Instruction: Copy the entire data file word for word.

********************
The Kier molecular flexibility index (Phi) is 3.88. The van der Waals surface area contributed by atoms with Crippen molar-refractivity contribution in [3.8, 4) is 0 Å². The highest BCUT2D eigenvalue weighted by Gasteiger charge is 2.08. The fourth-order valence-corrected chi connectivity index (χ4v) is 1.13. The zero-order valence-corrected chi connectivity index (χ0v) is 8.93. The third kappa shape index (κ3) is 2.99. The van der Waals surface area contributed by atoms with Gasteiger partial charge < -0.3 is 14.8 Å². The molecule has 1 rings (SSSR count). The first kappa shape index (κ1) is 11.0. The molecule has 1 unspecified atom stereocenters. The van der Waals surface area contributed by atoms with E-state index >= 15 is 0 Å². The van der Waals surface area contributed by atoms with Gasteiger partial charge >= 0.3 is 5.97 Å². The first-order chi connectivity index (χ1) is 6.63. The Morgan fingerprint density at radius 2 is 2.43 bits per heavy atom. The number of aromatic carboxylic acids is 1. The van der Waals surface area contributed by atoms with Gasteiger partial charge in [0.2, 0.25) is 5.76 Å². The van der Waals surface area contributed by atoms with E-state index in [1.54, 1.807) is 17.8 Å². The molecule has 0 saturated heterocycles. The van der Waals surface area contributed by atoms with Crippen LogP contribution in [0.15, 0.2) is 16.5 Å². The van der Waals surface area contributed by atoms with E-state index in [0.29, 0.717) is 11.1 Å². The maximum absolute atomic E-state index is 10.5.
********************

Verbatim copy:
The Kier molecular flexibility index (Phi) is 3.88. The van der Waals surface area contributed by atoms with Crippen molar-refractivity contribution in [3.8, 4) is 0 Å². The highest BCUT2D eigenvalue weighted by Gasteiger charge is 2.08. The fourth-order valence-corrected chi connectivity index (χ4v) is 1.13. The zero-order valence-corrected chi connectivity index (χ0v) is 8.93. The third kappa shape index (κ3) is 2.99. The van der Waals surface area contributed by atoms with Gasteiger partial charge < -0.3 is 14.8 Å². The molecule has 1 rings (SSSR count). The first kappa shape index (κ1) is 11.0. The molecule has 1 unspecified atom stereocenters. The van der Waals surface area contributed by atoms with E-state index >= 15 is 0 Å². The van der Waals surface area contributed by atoms with Gasteiger partial charge >= 0.3 is 5.97 Å². The first-order chi connectivity index (χ1) is 6.63. The Morgan fingerprint density at radius 2 is 2.43 bits per heavy atom. The number of aromatic carboxylic acids is 1. The van der Waals surface area contributed by atoms with Gasteiger partial charge in [0.2, 0.25) is 5.76 Å². The van der Waals surface area contributed by atoms with E-state index in [1.54, 1.807) is 17.8 Å². The molecule has 0 saturated heterocycles. The van der Waals surface area contributed by atoms with Crippen LogP contribution in [0.15, 0.2) is 16.5 Å². The van der Waals surface area contributed by atoms with E-state index in [0.29, 0.717) is 11.1 Å². The maximum absolute atomic E-state index is 10.5.